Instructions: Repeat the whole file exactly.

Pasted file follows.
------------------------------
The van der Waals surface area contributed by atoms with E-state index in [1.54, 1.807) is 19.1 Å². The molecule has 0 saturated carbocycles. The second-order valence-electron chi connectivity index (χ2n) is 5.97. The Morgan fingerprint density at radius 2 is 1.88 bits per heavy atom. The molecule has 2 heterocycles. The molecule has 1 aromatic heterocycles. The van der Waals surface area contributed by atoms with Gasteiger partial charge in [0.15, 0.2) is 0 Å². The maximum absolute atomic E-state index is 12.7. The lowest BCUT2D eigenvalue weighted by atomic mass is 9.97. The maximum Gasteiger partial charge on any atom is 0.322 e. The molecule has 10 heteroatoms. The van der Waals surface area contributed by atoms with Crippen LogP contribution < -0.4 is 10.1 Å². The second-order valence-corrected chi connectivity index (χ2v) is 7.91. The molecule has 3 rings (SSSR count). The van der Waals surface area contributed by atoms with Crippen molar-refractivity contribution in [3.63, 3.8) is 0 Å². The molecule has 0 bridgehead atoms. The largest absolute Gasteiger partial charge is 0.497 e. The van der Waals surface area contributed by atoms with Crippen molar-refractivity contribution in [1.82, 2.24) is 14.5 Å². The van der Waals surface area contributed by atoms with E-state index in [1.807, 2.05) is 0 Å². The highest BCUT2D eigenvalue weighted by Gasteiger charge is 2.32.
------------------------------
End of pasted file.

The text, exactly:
The van der Waals surface area contributed by atoms with E-state index in [1.54, 1.807) is 19.1 Å². The molecule has 0 saturated carbocycles. The second-order valence-electron chi connectivity index (χ2n) is 5.97. The Morgan fingerprint density at radius 2 is 1.88 bits per heavy atom. The molecule has 2 heterocycles. The molecule has 1 aromatic heterocycles. The van der Waals surface area contributed by atoms with Gasteiger partial charge in [0.15, 0.2) is 0 Å². The maximum absolute atomic E-state index is 12.7. The lowest BCUT2D eigenvalue weighted by atomic mass is 9.97. The maximum Gasteiger partial charge on any atom is 0.322 e. The molecule has 10 heteroatoms. The van der Waals surface area contributed by atoms with Crippen LogP contribution < -0.4 is 10.1 Å². The second-order valence-corrected chi connectivity index (χ2v) is 7.91. The molecule has 3 rings (SSSR count). The van der Waals surface area contributed by atoms with Crippen molar-refractivity contribution in [3.63, 3.8) is 0 Å². The molecule has 0 bridgehead atoms. The largest absolute Gasteiger partial charge is 0.497 e. The van der Waals surface area contributed by atoms with Crippen molar-refractivity contribution in [1.82, 2.24) is 14.5 Å². The van der Waals surface area contributed by atoms with E-state index in [1.807, 2.05) is 0 Å². The highest BCUT2D eigenvalue weighted by Gasteiger charge is 2.32.